1992, 1945, and what can go wrong with a little miscommunication. Also, 7 other things worth your time.
During the 1992 riots in Los Angeles, President George H.W. Bush sent 4,000 U.S. Marines (plus an Army infantry task force) to back up the local police. This was done at the request of both the mayor of Los Angeles and the governor of California.
There’s a story (opens as .pdf) from that time about miscommunication that has a lot of relevance for today — even more than I first realized, in fact.
Two police officers were being trailed by a squad of Marines, when they were called to a domestic dispute. Someone inside the house fired a gun, and one of the cops turned to the Marines, yelling, “Cover me!”
The cop meant: Point your weapons at the house, ready to fire if a threat appears.
But to the Marines, this two-word command apparently meant: Open fire on the house (“covering fire” or “suppressive fire”), to keep everyone's heads down inside.
The Marines did as they’d been trained. They lit the place up, reportedly firing as many as 200 rounds.
Luckily, miraculously, nobody was hurt. But miscommunication like that can easily have tragic results—and often does.
Another example: Last year, I wrote about an academic theory that the U.S. military dropped the second atomic bomb on Japan after a misunderstanding with President Truman.
In short, the military had told Truman its plans in writing, and said that its next bomb “of tested type” wouldn’t be ready until August 24, 1945. However, the memo neglected to mention that there was was also an “untested” bomb that was ready to go.
So, Truman thought he had a few weeks to make a decision—only to learn after the fact that the military had dropped the second bomb, on August 9. He immediately ordered that no more bombs could be dropped without his express authorization.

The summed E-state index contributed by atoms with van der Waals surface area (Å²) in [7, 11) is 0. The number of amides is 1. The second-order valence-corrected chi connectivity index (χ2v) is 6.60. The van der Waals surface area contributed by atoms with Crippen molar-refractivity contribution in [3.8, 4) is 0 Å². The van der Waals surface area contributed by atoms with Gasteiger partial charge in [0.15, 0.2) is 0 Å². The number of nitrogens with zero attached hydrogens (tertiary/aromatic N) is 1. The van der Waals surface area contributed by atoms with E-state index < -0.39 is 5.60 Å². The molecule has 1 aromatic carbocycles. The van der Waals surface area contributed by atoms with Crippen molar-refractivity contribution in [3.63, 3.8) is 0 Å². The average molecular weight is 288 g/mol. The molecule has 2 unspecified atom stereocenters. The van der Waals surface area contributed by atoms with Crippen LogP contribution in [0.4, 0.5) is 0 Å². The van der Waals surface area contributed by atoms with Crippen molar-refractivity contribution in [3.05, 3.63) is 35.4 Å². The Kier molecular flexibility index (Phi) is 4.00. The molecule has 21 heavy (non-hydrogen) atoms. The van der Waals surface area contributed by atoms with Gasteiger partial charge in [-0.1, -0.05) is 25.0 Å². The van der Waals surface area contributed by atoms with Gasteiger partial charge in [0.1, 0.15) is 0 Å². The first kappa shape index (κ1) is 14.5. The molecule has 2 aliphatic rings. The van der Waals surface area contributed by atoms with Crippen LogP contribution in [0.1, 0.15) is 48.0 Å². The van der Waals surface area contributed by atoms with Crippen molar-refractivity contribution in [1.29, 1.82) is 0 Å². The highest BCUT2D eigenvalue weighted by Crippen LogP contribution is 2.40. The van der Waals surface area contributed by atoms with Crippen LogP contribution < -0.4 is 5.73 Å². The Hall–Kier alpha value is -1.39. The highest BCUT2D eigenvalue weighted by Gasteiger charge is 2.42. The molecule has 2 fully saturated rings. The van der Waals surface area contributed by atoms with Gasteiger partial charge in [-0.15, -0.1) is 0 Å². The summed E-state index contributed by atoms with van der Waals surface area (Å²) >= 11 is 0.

I was thinking about these stories, along with several other episodes of momentous miscommunications in history, because of the sheer alphabet soup of federal agencies that have been facing off against protesters in Washington.
Among them: the Secret Service, U.S. Park Police, Bureau of Prisons, DEA, DHS, ICE, Customs and Border Patrol, U.S. Marshals, National Guard, active duty troops from the 82nd Airborne and 10th Mountain divisions, and quite a few others.
Having that many armed people in a tense situation, where they can’t communicate to each other well, just sounds risky. It’s even more dangerous, given that many haven’t been wearing identifiable uniforms with their agencies, names or badge numbers displayed.
The more I’ve thought about miscommunication though, the more it hit me that there’s a much bigger theme here. It’s not just the cops and the military. As Americans in 2020, many of us hear different things, even when we speak the same words.
Ezra Klein wrote about this on Vox the other day, exploring whether our current divisions are a bigger deal than what America went through in the in the 1960s.